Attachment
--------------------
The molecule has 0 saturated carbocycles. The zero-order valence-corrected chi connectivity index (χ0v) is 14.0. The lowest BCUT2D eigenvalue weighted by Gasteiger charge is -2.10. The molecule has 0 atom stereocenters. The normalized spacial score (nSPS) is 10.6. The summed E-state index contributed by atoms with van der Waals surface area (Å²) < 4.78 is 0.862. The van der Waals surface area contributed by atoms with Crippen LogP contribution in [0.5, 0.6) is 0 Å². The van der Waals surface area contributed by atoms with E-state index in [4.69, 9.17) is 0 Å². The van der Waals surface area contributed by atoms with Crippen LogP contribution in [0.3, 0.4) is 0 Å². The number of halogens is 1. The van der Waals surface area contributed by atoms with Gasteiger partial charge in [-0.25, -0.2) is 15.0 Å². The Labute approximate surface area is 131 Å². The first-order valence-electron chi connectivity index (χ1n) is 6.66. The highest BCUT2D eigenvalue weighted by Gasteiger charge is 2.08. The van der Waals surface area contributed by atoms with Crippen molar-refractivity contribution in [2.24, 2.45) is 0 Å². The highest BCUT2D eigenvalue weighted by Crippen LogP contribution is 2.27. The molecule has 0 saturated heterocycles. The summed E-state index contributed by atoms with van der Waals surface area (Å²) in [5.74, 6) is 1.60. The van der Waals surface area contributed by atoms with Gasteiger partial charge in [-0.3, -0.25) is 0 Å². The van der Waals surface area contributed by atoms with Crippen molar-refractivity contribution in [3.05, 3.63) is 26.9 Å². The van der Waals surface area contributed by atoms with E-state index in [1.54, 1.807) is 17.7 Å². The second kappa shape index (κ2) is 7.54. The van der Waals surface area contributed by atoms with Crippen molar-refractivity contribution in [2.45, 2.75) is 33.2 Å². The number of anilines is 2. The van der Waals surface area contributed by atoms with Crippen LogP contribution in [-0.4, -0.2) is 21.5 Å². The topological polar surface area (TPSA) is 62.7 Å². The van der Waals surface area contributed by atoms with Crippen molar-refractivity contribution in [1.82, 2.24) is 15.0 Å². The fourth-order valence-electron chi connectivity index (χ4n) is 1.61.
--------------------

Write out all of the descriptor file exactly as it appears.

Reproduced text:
The molecule has 0 saturated carbocycles. The zero-order valence-corrected chi connectivity index (χ0v) is 14.0. The lowest BCUT2D eigenvalue weighted by Gasteiger charge is -2.10. The molecule has 0 atom stereocenters. The normalized spacial score (nSPS) is 10.6. The summed E-state index contributed by atoms with van der Waals surface area (Å²) < 4.78 is 0.862. The van der Waals surface area contributed by atoms with Crippen LogP contribution in [0.5, 0.6) is 0 Å². The van der Waals surface area contributed by atoms with E-state index in [4.69, 9.17) is 0 Å². The van der Waals surface area contributed by atoms with Crippen LogP contribution in [0.3, 0.4) is 0 Å². The number of halogens is 1. The van der Waals surface area contributed by atoms with Gasteiger partial charge in [-0.25, -0.2) is 15.0 Å². The Labute approximate surface area is 131 Å². The first-order valence-electron chi connectivity index (χ1n) is 6.66. The highest BCUT2D eigenvalue weighted by Gasteiger charge is 2.08. The van der Waals surface area contributed by atoms with Crippen molar-refractivity contribution in [2.24, 2.45) is 0 Å². The highest BCUT2D eigenvalue weighted by Crippen LogP contribution is 2.27. The molecule has 0 saturated heterocycles. The summed E-state index contributed by atoms with van der Waals surface area (Å²) in [5.74, 6) is 1.60. The van der Waals surface area contributed by atoms with Gasteiger partial charge in [-0.3, -0.25) is 0 Å². The van der Waals surface area contributed by atoms with Crippen molar-refractivity contribution in [3.05, 3.63) is 26.9 Å². The van der Waals surface area contributed by atoms with E-state index in [1.54, 1.807) is 17.7 Å². The second kappa shape index (κ2) is 7.54. The van der Waals surface area contributed by atoms with Crippen molar-refractivity contribution in [2.45, 2.75) is 33.2 Å². The number of anilines is 2. The van der Waals surface area contributed by atoms with Crippen LogP contribution in [-0.4, -0.2) is 21.5 Å². The topological polar surface area (TPSA) is 62.7 Å². The van der Waals surface area contributed by atoms with Crippen molar-refractivity contribution in [1.82, 2.24) is 15.0 Å². The fourth-order valence-electron chi connectivity index (χ4n) is 1.61.